“CPAP” is an acronym that stands for “Continuous Positive Airway Pressure” and is a form of Positive Airway Pressure therapy or “PAP” therapy. A CPAP machine is the recommended treatment for Obstructive Sleep Apnea (OSA) by the American Academy of Sleep Medicine and can be prescribed by a board-certified sleep specialist or other licensed health care providers.
A CPAP machine provides a constant stream of pressurized air to your nose and/or mouth, which keeps your airway from collapsing while you sleep. This helps you breathe and maintain good blood oxygen levels throughout the night.
Let’s take a closer look at how CPAP machines work, what they look like, the differences between the three types of machines, the benefits and drawbacks, and how to succeed with CPAP therapy.
How Does a CPAP Machine Work?
CPAP devices use room air, which is filtered, pressurized, and humidified before being sent through a tube to a CPAP mask. This continuous stream of pressurized air then flows through the airway, keeping the throat and airway clear of obstructions and stimulating breathing.
When using a CPAP machine, your muscles are no longer blocking the flow of oxygen. As a result, you won’t repeatedly wake up to resume breathing or gasp for air. Ideally, you’ll wake up feeling more refreshed and energized as you continue with your CPAP therapy, though this isn’t the case for everyone. Whether you notice the results or not, however, treating sleep apnea with a CPAP machine will still benefit your overall health.
What Are the Different Types of CPAP Machines?
The three types of machines are CPAP, APAP, and BiPAP, and all three share the same basic components.
Here’s what connects to the CPAP machine and what it looks like:
- Motor: This is what sits on your bedside table. It’s a small, quiet compressor that takes in room temperature air and pressurizes it. The machine delivers the pressurized and filtered air to your airway via a hose and mask. Some people opt to use the humidifier if it comes with the machine, or purchase one to keep their nose, mouth, and throat from getting dry.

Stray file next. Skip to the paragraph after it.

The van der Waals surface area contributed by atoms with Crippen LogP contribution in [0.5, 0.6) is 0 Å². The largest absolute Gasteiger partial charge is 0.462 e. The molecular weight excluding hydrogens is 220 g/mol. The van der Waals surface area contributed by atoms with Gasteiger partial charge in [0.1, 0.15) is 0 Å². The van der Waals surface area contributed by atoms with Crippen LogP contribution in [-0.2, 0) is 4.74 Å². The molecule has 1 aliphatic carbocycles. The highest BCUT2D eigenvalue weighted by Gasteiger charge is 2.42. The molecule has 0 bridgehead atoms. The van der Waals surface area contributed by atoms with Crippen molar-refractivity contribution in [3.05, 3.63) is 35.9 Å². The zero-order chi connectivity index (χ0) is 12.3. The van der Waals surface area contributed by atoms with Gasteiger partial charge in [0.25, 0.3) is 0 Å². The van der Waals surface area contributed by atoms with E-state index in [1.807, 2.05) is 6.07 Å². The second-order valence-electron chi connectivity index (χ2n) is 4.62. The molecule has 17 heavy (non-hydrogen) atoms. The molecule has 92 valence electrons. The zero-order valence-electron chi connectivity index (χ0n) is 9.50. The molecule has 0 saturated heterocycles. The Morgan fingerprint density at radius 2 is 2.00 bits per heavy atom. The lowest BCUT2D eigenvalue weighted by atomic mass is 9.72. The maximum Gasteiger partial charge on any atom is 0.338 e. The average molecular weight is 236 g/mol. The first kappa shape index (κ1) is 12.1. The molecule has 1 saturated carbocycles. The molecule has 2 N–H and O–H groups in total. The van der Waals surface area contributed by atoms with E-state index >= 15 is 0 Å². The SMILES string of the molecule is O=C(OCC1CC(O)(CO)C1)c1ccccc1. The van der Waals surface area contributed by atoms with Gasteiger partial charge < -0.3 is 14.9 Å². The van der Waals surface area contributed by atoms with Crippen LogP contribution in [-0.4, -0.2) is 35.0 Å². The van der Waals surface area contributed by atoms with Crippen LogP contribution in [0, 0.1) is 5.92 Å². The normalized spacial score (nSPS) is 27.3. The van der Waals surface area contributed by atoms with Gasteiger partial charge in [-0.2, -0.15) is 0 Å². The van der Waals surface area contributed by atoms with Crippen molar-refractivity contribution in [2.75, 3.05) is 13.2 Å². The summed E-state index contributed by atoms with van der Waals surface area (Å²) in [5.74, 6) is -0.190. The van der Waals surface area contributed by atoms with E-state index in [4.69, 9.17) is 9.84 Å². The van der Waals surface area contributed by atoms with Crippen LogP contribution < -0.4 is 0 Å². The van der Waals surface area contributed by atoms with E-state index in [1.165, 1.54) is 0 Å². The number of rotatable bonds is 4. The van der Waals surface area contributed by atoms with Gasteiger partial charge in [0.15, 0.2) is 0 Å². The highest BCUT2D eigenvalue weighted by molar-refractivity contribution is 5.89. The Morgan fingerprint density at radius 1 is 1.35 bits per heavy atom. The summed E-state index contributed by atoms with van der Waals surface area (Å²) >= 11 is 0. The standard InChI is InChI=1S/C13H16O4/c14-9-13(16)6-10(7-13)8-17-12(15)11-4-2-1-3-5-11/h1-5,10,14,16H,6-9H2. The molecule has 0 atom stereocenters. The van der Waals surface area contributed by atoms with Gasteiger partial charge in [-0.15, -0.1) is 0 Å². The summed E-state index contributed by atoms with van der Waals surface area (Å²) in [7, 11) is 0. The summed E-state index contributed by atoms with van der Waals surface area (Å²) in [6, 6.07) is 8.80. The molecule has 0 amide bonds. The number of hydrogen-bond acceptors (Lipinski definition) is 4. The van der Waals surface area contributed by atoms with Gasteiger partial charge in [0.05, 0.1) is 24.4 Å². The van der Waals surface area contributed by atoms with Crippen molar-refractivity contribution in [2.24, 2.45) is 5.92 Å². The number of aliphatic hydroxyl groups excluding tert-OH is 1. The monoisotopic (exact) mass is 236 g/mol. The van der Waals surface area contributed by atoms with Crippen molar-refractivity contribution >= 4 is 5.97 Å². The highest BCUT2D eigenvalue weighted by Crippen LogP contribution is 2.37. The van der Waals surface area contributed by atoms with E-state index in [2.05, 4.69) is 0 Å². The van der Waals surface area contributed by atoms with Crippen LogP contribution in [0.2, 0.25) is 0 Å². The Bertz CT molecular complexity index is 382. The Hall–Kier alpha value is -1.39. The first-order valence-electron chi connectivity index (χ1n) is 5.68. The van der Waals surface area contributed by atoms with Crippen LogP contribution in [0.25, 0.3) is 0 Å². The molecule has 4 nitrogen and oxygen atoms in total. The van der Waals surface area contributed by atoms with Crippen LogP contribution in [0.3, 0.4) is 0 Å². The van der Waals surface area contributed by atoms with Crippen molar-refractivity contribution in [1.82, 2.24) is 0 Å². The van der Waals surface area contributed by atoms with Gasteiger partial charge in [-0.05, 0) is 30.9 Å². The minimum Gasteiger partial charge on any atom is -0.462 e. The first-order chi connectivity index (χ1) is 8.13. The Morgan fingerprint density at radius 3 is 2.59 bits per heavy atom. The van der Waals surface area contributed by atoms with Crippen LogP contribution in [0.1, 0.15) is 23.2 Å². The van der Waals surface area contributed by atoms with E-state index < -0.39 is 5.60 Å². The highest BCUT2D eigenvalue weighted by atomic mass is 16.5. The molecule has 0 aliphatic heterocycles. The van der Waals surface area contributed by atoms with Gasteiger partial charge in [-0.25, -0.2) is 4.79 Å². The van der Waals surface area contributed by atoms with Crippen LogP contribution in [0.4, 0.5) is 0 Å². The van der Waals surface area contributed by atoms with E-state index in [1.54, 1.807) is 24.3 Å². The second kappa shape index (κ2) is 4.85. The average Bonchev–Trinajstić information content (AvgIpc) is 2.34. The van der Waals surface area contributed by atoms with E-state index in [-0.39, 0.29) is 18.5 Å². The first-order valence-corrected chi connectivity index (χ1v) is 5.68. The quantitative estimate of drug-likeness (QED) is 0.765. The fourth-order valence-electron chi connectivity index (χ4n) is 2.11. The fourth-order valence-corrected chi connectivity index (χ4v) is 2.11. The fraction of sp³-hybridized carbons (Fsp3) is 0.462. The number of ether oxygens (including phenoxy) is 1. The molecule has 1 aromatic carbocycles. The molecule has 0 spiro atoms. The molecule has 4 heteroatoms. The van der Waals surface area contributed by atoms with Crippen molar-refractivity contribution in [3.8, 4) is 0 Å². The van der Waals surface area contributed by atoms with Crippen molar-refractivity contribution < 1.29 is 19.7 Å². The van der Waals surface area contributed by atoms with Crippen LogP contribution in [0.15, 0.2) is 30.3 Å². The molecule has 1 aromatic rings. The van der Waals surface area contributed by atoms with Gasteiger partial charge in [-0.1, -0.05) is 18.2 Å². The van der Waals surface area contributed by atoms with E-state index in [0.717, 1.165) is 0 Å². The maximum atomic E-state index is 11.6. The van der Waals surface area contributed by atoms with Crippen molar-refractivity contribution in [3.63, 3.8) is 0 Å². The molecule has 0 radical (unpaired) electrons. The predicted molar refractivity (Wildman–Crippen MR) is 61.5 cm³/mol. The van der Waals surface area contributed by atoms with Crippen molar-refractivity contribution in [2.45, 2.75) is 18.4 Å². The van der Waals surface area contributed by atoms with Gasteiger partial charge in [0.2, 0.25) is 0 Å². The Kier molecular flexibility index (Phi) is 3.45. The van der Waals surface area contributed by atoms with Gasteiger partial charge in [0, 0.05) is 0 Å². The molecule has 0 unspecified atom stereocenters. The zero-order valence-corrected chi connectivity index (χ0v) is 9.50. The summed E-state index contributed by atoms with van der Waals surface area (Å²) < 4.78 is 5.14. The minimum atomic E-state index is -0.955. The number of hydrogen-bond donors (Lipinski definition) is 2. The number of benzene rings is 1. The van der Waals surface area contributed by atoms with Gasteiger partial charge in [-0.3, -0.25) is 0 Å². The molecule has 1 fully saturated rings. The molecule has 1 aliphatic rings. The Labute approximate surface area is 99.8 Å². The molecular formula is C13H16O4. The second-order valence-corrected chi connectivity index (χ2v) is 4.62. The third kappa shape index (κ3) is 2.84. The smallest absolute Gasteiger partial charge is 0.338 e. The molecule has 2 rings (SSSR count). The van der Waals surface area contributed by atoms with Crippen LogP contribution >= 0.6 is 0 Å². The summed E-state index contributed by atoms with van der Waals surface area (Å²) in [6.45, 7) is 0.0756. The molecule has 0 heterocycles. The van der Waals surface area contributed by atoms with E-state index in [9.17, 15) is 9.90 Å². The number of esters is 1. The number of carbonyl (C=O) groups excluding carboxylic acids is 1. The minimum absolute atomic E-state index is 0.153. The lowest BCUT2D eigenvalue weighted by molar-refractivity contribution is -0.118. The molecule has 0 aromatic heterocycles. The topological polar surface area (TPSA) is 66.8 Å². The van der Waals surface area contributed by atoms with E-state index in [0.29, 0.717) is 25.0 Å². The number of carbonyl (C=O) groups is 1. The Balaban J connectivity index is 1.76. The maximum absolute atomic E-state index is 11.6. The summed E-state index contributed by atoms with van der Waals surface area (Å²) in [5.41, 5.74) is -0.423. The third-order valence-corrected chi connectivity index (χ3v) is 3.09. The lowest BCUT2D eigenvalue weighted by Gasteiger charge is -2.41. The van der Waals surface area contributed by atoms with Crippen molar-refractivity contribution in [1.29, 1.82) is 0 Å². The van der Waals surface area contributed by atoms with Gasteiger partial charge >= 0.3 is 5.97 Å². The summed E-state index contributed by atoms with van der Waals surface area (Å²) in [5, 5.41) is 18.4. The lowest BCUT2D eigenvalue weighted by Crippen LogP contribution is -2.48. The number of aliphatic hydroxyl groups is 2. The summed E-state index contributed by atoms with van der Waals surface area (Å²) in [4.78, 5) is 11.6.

- Hose: The CPAP hose connects the machine to the mask. Hoses are specially created to maximize airflow. They are typically six feet long and designed to successfully deliver your therapy. Hoses can also be heated to improve comfort and compliance.
- Tubing Elbow: The elbow adapter connects to the air outlet of the device and angles the direction of the hose and machine to prevent hose kinks from cutting off your airflow while sleeping.
- Mask: Depending on your particular breathing issues and fit requirements, your CPAP mask may go over your nose (nasal mask) or over your nose and mouth together (full face mask). Another style is the nasal pillow CPAP mask, which inserts into the nostrils from below. Masks are easy to use, but comfort will vary depending on your preferred sleeping position, body type, and amount of facial hair as well as other variables. Therefore, it’s best to try different types of CPAP masks until you find the one that’s most comfortable for you.
- Headgear: The headgear keeps the mask in position and is often made of soft and stretchable material for added comfort.
- Straps: Adjustable chin straps help customize the fit of the device and are often used for those with mouth-breathing habits during sleep.